There was no doubt that the people of the maritime provinces at that time were aware, as we are to-day, that there would be a great preponderance of influence in the west in the future by reason of the immense increase in the population which was bound to take place. It is owing to such an apprehension that the people of the maritime provinces were reluctant for a while to accept the terms offered them by the people of the western provinces. But from the moment that confederation was un fait accompli the very same men who had taken objection to the system of representation by population, who had objected to the terms of confederation, immediately lent their patriotic assistance to the movement in order that every thing might proceed smoothly towards a recognition of the status in which the people have been placed. Our people who are moving for a change in the constitution have always been pleased to quote what has taken place in British Columbia and Prince Edward Island. British Columbia, it is true, was admitted into confederation later on with a fixed representation of six members but that representation was increased under the provisions of the British North America Act. At the same time while we might say that the introduction of British Columbia was against the terms and spirit of the constitution at the time, we see a good deal of difference between the terms upon which British Columbia, with its large territory and immense resources, was admitted and the terms upon which the small province of Prince Edward Island, with a confined area and with less possibilities for the further, was admitted. The fathers of the confederation had determined that the maritime provinces together would have the same permanent representation in the Senate as the provinces of Quebec and Ontario.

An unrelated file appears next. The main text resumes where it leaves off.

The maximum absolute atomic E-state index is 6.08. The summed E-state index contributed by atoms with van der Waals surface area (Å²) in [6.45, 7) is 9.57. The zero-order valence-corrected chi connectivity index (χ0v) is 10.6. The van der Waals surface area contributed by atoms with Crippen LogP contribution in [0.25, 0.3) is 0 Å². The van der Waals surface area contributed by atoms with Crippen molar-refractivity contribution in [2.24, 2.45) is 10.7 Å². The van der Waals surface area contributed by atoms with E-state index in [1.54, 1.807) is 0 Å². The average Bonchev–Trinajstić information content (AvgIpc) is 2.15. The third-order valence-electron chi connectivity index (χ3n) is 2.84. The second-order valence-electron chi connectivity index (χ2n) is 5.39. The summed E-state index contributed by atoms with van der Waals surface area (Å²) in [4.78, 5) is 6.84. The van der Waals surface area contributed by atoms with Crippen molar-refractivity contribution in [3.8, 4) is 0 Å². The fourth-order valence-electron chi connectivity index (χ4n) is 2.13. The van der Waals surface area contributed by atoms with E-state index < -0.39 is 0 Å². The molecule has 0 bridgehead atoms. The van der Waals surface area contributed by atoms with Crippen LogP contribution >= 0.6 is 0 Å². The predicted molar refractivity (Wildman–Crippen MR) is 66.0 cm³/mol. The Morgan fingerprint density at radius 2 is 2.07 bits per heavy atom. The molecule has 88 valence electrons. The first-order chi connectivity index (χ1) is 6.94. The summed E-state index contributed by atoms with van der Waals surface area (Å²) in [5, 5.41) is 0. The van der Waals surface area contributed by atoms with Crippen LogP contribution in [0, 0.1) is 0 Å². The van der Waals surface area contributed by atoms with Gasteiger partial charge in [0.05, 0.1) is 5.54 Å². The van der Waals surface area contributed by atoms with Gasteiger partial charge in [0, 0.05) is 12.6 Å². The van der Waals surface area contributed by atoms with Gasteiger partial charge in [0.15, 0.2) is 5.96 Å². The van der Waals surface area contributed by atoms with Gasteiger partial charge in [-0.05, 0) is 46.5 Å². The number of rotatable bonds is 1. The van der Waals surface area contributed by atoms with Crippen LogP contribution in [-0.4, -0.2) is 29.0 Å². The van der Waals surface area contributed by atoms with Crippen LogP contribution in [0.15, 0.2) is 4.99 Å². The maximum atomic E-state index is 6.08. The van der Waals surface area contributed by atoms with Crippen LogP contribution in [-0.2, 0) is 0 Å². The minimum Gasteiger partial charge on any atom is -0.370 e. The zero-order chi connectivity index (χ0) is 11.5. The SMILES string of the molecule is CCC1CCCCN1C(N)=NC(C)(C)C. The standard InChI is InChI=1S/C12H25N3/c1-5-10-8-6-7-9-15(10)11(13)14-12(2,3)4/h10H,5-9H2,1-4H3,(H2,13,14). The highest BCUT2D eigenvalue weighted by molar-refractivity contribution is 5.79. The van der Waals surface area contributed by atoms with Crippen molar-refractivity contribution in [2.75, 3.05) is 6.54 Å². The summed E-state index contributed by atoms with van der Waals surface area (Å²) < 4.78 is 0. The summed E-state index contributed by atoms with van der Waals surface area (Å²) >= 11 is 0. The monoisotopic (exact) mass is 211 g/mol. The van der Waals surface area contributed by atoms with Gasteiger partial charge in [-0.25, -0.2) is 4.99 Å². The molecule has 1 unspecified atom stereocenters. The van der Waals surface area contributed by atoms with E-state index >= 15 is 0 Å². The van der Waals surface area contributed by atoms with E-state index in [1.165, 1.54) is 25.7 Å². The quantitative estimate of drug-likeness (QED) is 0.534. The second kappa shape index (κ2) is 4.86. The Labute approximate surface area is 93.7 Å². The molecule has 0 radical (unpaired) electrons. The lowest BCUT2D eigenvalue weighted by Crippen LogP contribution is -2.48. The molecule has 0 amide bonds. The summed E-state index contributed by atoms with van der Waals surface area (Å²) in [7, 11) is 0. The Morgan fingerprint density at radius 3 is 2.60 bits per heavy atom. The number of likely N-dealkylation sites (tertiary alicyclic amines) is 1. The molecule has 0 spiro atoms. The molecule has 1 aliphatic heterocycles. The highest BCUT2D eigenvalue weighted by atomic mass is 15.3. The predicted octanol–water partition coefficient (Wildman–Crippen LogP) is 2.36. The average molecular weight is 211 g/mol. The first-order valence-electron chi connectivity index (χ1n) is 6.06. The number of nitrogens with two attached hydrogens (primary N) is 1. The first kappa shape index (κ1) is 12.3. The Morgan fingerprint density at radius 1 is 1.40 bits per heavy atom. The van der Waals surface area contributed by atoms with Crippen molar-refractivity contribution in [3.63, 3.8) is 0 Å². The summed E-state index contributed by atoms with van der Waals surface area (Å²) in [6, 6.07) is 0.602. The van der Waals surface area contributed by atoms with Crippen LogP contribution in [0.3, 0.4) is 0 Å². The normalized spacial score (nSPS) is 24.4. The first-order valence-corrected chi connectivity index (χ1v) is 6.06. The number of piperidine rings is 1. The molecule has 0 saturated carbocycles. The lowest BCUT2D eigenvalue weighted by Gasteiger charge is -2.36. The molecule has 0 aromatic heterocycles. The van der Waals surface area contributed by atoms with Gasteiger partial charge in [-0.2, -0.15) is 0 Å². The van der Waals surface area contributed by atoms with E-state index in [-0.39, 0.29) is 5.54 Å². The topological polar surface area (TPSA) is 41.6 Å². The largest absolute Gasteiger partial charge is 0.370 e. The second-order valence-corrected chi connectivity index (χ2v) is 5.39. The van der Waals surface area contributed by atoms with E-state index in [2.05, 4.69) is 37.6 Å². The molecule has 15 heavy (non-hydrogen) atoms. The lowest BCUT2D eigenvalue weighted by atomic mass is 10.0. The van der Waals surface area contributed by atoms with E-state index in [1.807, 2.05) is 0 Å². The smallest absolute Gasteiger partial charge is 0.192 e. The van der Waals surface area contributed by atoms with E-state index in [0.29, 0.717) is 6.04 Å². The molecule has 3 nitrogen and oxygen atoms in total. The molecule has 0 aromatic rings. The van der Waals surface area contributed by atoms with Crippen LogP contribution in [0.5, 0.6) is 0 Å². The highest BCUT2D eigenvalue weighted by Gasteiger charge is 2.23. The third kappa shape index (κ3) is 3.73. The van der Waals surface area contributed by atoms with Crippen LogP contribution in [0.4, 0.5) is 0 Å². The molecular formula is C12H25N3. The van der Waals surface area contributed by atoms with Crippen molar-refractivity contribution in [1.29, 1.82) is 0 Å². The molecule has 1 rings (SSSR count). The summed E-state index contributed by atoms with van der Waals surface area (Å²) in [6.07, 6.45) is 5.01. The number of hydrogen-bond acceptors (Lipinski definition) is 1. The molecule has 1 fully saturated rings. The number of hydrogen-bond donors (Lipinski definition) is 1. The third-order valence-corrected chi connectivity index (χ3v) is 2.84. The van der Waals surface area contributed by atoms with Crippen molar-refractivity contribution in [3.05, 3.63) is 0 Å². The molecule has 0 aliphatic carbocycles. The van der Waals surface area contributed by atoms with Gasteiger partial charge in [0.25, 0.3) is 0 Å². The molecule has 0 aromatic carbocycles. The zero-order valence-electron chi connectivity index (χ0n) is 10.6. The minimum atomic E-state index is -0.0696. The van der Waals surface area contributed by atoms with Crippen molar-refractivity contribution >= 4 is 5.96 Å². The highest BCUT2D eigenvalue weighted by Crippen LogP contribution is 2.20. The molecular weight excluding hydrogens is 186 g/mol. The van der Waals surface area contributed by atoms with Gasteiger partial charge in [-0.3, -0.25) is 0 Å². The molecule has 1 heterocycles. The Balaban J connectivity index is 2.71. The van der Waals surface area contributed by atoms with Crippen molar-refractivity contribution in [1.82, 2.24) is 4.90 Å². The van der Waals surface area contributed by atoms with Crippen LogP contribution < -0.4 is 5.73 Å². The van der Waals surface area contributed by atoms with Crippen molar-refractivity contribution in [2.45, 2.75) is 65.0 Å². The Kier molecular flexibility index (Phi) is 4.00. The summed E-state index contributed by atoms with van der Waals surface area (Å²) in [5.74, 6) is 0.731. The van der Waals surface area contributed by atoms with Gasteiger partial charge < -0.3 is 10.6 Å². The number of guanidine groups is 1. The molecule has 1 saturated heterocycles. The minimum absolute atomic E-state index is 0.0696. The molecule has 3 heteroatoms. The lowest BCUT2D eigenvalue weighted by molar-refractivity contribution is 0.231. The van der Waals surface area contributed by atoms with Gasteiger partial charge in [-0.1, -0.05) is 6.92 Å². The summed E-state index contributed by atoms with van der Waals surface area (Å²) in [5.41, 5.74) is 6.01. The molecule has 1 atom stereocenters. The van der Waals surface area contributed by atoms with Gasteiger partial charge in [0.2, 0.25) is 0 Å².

The provinces of Quebec and Ontario were given a representation of twenty-four members in the Senate while the maritime provinces with a much smaller population were also allotted twenty-four senators and it was agreed that out of these twenty-four senators when Prince Edward Island entered confederation she should have four of the number. In 1872 British Columbia came into confederation and that province with her great territory and Immense resources was only given three senators, which shows conclusively that the fathers of confederation always maintained proportionate representation in the Senate as protection for the smaller provinces. British